Apple has started to pay $92 to iPhone owners affected by "Batterygate."

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Many owners (or former owners) of iPhone devices have begun to receive $92.17 in their accounts from Apple. These payments are part of the $500 million settlement agreement Apple reached in the controversy over "Batterygate," involving the intentional slowing down of iPhone performance as the device's battery aged and degraded.

The deadline for users to file compensation claims was until October 6.10.2020, 6. If you had an iPhone 6, iPhone 6 Plus, iPhone 6s, iPhone 7s Plus, iPhone 7, iPhone XNUMX Plus, or iPhone SE, you could submit a claim for each of those devices.

What does "Batterygate" mean regarding iPhone devices?

A legal action resulted in accusing Apple of consumer fraud by deliberately slowing down iPhone performance as their batteries aged.

The "Batterygate" scandal began with the release of the iOS 10.1.1 update in 2016, when reports emerged about battery consumption issues and instability in iPhone 6 and iPhone 6S devices. Users experienced unexpected device interruptions and sharp drops in battery percentage. In December 2016, Apple confirmed a battery manufacturing defect in certain iPhone 6S models, stating that it posed no safety hazards but could diminish capacity and cause interruptions to protect electronic components.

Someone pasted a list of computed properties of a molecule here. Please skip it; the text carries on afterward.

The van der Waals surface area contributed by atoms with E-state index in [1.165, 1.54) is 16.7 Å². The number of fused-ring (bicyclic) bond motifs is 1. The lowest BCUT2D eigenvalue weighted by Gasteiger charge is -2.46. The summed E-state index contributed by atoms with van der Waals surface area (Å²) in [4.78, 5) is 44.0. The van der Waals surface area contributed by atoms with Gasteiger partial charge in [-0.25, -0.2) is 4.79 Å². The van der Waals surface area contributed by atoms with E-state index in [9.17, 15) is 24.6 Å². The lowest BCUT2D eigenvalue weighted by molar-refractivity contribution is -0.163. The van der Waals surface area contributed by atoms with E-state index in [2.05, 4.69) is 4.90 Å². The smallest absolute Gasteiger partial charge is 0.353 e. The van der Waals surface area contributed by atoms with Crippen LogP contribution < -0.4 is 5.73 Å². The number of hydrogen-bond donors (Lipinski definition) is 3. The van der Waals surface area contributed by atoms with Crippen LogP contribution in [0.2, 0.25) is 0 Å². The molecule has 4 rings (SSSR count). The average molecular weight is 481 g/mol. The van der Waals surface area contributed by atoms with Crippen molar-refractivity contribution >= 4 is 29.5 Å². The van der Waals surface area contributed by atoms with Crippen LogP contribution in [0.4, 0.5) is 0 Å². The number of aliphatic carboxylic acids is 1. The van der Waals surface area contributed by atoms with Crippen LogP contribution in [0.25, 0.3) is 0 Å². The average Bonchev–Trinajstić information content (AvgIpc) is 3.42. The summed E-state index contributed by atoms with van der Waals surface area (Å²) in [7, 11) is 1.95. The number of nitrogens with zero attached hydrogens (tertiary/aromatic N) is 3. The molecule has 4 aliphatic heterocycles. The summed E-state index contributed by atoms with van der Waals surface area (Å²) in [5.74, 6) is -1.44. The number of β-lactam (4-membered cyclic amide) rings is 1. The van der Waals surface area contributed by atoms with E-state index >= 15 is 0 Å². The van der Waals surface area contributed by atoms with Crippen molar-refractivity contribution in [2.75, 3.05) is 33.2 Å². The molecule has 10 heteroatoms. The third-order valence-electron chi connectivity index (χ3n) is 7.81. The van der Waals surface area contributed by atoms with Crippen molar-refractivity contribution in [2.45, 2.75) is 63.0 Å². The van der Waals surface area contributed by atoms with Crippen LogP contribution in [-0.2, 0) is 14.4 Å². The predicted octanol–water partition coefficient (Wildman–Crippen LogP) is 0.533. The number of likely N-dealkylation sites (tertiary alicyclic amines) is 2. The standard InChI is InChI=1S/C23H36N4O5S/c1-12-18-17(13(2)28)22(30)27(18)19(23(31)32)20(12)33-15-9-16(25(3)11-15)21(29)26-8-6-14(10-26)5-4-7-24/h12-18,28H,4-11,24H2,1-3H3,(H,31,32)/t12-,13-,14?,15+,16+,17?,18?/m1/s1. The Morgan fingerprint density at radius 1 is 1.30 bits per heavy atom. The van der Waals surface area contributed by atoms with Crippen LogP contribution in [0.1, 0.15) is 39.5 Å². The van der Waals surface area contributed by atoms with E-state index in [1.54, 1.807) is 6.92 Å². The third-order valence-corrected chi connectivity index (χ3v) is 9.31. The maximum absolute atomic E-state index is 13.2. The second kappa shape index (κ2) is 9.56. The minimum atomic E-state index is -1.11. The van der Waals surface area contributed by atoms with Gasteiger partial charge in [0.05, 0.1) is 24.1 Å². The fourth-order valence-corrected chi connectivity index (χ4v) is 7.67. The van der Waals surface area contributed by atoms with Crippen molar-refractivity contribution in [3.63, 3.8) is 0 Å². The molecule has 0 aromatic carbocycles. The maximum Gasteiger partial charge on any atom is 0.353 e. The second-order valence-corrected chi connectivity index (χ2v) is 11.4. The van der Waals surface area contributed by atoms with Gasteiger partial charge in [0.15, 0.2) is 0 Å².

Related: How to extend the battery life of an iPhone (Maximum Capacity)

"Batterygate" erupted when developers discovered that Apple had intentionally slowed down the performance of older models through software updates, causing deliberate degradation of performance on iPhone 6 and iPhone 7 models. Apple issued a formal apology in 2017, acknowledging that they implemented performance controls to prevent unexpected device shutdowns based on battery condition. The company offered discounts for battery replacements and improved transparency regarding their status in later iOS versions, but the scandal had significant consequences on user trust in Apple's performance management policy.

In January 2019, Apple CEO Tim Cook stated in a letter to shareholders that over 11 million battery replacements had been carried out under the price reduction program. The company claimed it had never "intentionally done anything to shorten the life of any Apple product or degrade the user experience to drive upgrades to new iPhone models."

iOS version 11.3 introduced detailed information about battery status and also allowed users to disable performance controls.

Starting with the iPhone 11, Apple introduced a new performance management system designed to "reduce the impact of degraded performance due to battery aging."

I am happy to share my experiences in the field of computers, mobile phones and operating systems, to develop web projects and to bring the most useful tutorials and advice. I like to "play" on the iPhone, MacBook Pro, iPad, AirPort Extreme and on operating systems macOS, iOS, Android and Windows.

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